Yvonne Gage is a Chicago-based singer who is best known for the '80s funk and R&B favorites "Garden of Eve" and "Lover of My Dreams." She's also known for being both a prolific session musician, singing for everyone from Celine Dion to R. Kelly. But this time of year, to a very loyal cult following she's known as the voice behind the Halloween playlist essential, "Doin' It In a Haunted House."
Released in 1984, the response record to Michael Jackson's "Thriller" and third single from her album Virginity has had quite a tumultuous legacy. We spoke to Gage about the song's history, looking back on it after three decades of demonic decadence.
Your first single "Garden of Eve" came out on Atlantic in 1981, but the Virginity album and its singles came out on C.I.M., a Chicago-based imprint of CBS Records. How different was it working between the two labels?
It wasn't a lot different because the producers and the team were pretty much the same. It wasn't vastly different. Same producer, same management.
At what point during Virginity's creation was "Doin' It In a Haunted House" pitched?
That song came about because Michael Jackson was on fire at the time and [Lydia Murdock] released "I'm Billie Jean and I'm Mad as Hell." I believe that's where Donald Burnside got that idea from.
Do you recall much about the reception at the time?
The reception was great! It was great all the way up until there was a plagiarism suit filed by ["Thriller" co-writer] Rob Temperton's camp because it was too much like "Thriller." Once that happened, everything was put on hold. I had bookings to come to London to do some television shows, but after [the lawsuit] happened, everything was killed after that.
That's interesting, because both "Doin' It In a Haunted House" and "Thriller" were released on Epic / CBS Records.
It sort of left a bittersweet taste with me because it was something I enjoyed so much doing, and I didn't expect for that to happen. I so believed in my team, and I did question it because I thought "Wow, this is a lot alike." They assured me that it was OK and didn't expect it to happen. I was all starry-eyed and ready to go, and that part wasn't cool at all. Rob Temperton wasn't interested in collecting any money, he just wanted to kill my record. We were slapped on the wrist for that, and that was that. In the aftermath, it seems to have gained a cult following, especially around this time of the year. This is a case of some publicity is better than none at all. Some people love it, some people might have adverse feelings about it, but it was what it was. But it was fun.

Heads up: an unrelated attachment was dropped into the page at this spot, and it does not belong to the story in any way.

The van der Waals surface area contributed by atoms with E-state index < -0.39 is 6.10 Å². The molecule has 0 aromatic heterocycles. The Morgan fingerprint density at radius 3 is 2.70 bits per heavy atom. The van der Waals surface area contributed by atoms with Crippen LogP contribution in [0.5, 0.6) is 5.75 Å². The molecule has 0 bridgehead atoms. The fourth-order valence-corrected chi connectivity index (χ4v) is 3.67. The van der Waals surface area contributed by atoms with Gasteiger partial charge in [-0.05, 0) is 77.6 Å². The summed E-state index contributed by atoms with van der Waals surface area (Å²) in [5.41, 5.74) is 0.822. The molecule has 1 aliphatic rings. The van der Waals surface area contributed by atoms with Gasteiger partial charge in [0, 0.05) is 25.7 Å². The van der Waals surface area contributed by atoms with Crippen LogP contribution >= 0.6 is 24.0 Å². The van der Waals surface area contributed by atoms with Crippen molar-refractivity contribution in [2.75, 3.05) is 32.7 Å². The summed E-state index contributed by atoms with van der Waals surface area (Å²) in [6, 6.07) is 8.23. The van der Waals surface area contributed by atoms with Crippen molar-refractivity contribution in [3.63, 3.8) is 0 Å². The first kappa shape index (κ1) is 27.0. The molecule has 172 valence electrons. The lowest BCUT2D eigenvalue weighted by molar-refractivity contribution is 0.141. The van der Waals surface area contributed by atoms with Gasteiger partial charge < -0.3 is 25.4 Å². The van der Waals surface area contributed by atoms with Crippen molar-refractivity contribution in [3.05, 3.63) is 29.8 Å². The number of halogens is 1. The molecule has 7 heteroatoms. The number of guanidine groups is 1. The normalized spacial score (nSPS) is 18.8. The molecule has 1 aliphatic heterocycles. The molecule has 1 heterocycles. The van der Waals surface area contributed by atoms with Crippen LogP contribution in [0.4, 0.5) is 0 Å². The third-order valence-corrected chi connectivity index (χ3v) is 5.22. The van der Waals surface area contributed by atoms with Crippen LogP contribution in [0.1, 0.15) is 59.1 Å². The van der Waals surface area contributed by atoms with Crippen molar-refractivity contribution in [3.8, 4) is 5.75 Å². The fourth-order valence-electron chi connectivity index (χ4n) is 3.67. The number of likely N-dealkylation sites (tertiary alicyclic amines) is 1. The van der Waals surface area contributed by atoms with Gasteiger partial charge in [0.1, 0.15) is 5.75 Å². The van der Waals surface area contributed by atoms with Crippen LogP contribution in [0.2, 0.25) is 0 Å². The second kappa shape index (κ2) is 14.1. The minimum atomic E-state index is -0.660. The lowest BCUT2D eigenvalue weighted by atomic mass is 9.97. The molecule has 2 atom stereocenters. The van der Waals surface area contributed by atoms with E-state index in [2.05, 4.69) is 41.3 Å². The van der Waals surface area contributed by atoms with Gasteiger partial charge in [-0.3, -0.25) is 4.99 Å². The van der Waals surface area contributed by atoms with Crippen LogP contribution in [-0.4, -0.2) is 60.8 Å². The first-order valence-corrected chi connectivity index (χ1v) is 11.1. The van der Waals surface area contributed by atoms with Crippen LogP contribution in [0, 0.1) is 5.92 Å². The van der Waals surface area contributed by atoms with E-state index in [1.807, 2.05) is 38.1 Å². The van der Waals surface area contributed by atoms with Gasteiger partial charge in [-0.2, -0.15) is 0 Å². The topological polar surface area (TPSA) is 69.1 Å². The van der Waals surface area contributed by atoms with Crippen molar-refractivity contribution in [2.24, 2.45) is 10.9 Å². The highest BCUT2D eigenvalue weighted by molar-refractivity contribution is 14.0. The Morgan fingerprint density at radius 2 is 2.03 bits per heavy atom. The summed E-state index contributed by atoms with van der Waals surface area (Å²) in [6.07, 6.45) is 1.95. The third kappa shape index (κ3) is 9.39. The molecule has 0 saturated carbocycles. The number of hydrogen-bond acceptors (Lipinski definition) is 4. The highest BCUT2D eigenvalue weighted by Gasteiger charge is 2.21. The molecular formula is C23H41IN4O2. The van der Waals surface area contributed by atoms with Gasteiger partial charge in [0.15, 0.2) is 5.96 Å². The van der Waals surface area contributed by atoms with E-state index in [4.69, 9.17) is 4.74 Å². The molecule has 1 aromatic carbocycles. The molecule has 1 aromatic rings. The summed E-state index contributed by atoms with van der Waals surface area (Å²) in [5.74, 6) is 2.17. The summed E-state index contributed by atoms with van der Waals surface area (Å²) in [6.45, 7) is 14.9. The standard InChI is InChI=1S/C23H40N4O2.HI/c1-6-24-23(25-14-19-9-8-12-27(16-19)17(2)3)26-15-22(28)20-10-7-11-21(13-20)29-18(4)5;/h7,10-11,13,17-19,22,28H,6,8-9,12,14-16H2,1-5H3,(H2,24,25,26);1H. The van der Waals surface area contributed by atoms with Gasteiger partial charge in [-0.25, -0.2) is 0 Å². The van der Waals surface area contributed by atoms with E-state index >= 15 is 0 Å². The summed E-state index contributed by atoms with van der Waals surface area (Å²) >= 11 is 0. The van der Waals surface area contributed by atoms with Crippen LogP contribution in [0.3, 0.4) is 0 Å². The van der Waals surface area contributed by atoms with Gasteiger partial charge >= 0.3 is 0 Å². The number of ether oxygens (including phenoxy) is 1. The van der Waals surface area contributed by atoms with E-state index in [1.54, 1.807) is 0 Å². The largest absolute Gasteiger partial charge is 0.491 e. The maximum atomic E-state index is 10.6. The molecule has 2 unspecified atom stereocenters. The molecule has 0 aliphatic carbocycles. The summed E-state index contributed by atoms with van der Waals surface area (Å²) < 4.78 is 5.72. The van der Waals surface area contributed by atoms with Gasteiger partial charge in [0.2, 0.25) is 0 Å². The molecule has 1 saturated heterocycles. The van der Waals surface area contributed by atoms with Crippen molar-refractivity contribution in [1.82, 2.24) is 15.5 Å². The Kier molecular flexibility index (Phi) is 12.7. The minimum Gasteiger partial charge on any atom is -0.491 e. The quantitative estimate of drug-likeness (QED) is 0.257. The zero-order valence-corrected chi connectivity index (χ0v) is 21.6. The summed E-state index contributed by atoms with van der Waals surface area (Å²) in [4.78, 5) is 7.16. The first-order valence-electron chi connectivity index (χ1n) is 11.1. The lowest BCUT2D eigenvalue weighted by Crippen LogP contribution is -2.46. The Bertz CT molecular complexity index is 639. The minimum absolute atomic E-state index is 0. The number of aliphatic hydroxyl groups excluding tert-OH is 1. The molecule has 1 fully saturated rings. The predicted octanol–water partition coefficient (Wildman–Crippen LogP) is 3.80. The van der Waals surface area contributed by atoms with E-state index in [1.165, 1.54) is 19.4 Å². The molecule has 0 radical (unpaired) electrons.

Outside the Temperton lawsuit, did you ever hear any response from Michael himself?
No, but that would have been nice.
In the 30 years after the song and the lawsuit, as you've said, it's developed a cult following. Have you performed the song since or heard much from people discovering it for the first time?
I don't. I'm in France quite a bit, because I have a nice following there. I have a following in London as well. But, I don't perform that song. That's not the request. "Garden of Eve" and "Lover of My Dreams," and some of the other songs, but never that. Never "Doin' It In a Haunted House."
Wow, so in three decades, you never even get the off-request around the Halloween season?
Never. I hate to have to be honest about this, but never.
You're working now as a vocal teacher at Roosevelt University, correct?
Yes, I'm still working a lot in all kinds of venues and different genres of music, but that was something that I've always did. I've always been mixed up in jazz, R&B, pop, all of it. I was with the rock group Ministry for a while. I put out my own Jazz EP. I also did a collaboration with Cool Million for a collaboration CD he had.